Cite as: 548 U. S. ____ (2006) Opinion in Chambers


Stat. 3346. Because this legislation postdates the Court of Appeals’ previous decisions in this case, its effect on the litigation has yet to be considered. Second, San Diego voters, seeking to carry out the transfer contemplated by the federal statute, have approved a ballot proposition authorizing donation of the monument to the United States. While the Superior Court of California for the County of San Diego has invalidated the ballot proposition on the grounds that the proposed transfer would violate the California Constitution, Paulson v. Abdelnour, No. GIC–849667 (Oct. 7, 2005), p. 35, the California Court of Appeal for the Fourth Appellate District has issued an order expediting the city’s appeal of the Superior Court decision, see Paulson v. Abdelnour, No. D047702 (June 20, 2006). If the state appellate court reverses the Superior Court and allows the memorial to become federal property, its decision may moot the District Court’s injunction, which addresses only the legality under state law of the cross’ presence on city property, see Murphy, supra, at 1438. This parallel state-court litigation, furthermore, may present an opportunity for California courts to address state-law issues pertinent to the District Court’s injunction. The state appellate court’s decision may provide important guidance regarding those issues and the effect, if any, of the recent federal statute. Although the Court denied certiorari in this litigation at earlier stages, Congress’ evident desire to preserve the memorial makes it substantially more likely that four Justices will agree to review the case in the event the Court of Appeals affirms the District Court’s order. The previously unaddressed issues created by the federal statute, moreover, reinforce the equities supporting a stay; and the pendency of state-court litigation that may clarify the state-law basis for the District Court’s order further supports preserving the status quo. Accordingly, although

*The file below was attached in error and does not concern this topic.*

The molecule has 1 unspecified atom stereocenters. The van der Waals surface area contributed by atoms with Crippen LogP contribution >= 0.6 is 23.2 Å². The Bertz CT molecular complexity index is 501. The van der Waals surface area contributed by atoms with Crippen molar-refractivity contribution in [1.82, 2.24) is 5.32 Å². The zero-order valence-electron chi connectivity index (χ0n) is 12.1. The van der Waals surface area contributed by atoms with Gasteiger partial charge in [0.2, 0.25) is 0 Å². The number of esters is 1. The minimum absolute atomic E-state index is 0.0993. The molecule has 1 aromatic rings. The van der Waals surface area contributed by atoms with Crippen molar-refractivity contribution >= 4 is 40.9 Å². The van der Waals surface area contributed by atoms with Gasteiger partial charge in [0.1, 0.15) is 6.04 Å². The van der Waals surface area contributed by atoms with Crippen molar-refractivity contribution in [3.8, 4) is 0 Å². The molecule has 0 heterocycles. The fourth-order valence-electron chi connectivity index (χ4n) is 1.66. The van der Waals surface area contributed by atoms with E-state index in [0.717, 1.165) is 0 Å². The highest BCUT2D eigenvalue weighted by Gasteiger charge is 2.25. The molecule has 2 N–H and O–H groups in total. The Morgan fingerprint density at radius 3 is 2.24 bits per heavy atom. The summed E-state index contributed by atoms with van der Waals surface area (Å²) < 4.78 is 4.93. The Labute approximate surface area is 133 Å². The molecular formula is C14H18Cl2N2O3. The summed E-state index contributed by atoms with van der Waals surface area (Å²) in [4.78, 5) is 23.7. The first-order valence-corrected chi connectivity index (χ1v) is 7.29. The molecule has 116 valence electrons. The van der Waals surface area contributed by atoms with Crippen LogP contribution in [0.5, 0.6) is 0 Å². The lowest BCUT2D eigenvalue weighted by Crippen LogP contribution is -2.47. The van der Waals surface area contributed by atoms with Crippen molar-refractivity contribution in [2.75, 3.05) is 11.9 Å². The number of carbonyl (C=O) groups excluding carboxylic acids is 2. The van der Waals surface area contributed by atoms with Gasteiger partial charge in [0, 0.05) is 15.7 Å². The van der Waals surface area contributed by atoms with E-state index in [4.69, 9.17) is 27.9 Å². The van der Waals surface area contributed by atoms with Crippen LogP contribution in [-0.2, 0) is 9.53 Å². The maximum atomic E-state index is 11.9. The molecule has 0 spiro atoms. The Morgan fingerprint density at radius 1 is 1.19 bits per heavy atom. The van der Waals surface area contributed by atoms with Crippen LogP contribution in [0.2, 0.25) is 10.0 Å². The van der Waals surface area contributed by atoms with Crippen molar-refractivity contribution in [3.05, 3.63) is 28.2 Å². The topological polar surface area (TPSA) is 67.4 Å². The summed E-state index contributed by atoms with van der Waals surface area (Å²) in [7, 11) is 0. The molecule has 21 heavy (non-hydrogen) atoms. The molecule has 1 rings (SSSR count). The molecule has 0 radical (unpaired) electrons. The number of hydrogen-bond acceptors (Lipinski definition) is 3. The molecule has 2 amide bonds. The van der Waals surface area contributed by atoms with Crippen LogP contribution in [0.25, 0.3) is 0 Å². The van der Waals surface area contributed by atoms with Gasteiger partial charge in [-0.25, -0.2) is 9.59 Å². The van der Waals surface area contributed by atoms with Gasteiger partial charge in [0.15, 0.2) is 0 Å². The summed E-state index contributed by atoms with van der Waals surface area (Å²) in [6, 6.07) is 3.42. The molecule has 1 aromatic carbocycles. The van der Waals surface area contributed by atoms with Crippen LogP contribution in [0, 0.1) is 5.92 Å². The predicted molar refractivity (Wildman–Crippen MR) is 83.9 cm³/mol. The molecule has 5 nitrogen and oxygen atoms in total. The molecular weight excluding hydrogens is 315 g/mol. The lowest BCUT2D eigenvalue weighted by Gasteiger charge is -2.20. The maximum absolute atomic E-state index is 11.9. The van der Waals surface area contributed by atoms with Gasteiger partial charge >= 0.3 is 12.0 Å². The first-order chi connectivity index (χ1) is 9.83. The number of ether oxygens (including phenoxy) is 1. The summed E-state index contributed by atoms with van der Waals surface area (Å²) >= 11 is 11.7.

the Court, and individual Circuit Justices, should be most reluctant to disturb interim actions of the Court of Appeals in cases pending before it, the respect due both to Congress and to the parallel state-court proceedings persuades me that the District Court’s order in this case should be stayed pending final disposition of the appeal by the United States Court of Appeals for the Ninth Circuit or until further order of this Court. If circumstances change significantly, the parties may apply to this Court for reconsideration. For these reasons, the application in No. 05A1234 is hereby granted. The proposed intervenor San Diegans for the Mt. Soledad National War Memorial was denied leave to intervene in the District Court and in all events seeks no relief beyond the stay granted in No. 05A1234. Separate consideration of the application in No. 05A1233 thus is unnecessary and this application hereby is denied.